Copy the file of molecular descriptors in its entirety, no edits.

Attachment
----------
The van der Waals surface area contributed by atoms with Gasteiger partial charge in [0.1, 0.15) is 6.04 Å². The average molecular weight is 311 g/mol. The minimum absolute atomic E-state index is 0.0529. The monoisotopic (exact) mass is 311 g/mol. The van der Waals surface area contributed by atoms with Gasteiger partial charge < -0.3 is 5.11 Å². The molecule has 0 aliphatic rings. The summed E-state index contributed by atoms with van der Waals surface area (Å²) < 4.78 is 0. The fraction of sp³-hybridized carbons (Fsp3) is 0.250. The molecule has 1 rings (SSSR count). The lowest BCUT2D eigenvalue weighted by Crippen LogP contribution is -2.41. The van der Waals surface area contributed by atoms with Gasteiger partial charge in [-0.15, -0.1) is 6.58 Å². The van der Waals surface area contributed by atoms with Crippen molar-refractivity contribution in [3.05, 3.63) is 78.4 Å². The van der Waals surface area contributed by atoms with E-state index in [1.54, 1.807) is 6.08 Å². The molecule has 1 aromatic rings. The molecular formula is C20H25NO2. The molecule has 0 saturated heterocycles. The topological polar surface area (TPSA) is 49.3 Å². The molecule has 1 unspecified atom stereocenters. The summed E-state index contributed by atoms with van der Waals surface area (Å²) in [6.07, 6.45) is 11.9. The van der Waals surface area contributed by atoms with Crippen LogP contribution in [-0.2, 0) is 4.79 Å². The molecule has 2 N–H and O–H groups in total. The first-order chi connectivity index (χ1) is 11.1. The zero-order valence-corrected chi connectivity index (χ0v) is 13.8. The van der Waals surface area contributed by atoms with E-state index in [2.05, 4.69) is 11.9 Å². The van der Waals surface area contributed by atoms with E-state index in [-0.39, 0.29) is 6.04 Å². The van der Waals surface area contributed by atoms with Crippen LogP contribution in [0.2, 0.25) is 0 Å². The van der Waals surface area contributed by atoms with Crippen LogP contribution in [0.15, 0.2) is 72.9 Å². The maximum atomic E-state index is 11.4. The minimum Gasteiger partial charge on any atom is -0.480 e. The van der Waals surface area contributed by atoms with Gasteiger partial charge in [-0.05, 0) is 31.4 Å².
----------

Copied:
The van der Waals surface area contributed by atoms with Gasteiger partial charge in [0.1, 0.15) is 6.04 Å². The average molecular weight is 311 g/mol. The minimum absolute atomic E-state index is 0.0529. The monoisotopic (exact) mass is 311 g/mol. The van der Waals surface area contributed by atoms with Gasteiger partial charge < -0.3 is 5.11 Å². The molecule has 0 aliphatic rings. The summed E-state index contributed by atoms with van der Waals surface area (Å²) < 4.78 is 0. The fraction of sp³-hybridized carbons (Fsp3) is 0.250. The molecule has 1 rings (SSSR count). The lowest BCUT2D eigenvalue weighted by Crippen LogP contribution is -2.41. The van der Waals surface area contributed by atoms with Gasteiger partial charge in [-0.15, -0.1) is 6.58 Å². The van der Waals surface area contributed by atoms with Crippen molar-refractivity contribution in [3.05, 3.63) is 78.4 Å². The van der Waals surface area contributed by atoms with E-state index in [1.54, 1.807) is 6.08 Å². The molecule has 1 aromatic rings. The molecular formula is C20H25NO2. The molecule has 0 saturated heterocycles. The topological polar surface area (TPSA) is 49.3 Å². The molecule has 1 unspecified atom stereocenters. The summed E-state index contributed by atoms with van der Waals surface area (Å²) in [6.07, 6.45) is 11.9. The van der Waals surface area contributed by atoms with Crippen LogP contribution in [-0.2, 0) is 4.79 Å². The molecule has 2 N–H and O–H groups in total. The first-order chi connectivity index (χ1) is 11.1. The zero-order valence-corrected chi connectivity index (χ0v) is 13.8. The van der Waals surface area contributed by atoms with E-state index in [2.05, 4.69) is 11.9 Å². The van der Waals surface area contributed by atoms with E-state index in [-0.39, 0.29) is 6.04 Å². The van der Waals surface area contributed by atoms with Crippen LogP contribution in [0.2, 0.25) is 0 Å². The van der Waals surface area contributed by atoms with Crippen LogP contribution in [0.15, 0.2) is 72.9 Å². The maximum atomic E-state index is 11.4. The minimum Gasteiger partial charge on any atom is -0.480 e. The van der Waals surface area contributed by atoms with Gasteiger partial charge in [-0.05, 0) is 31.4 Å².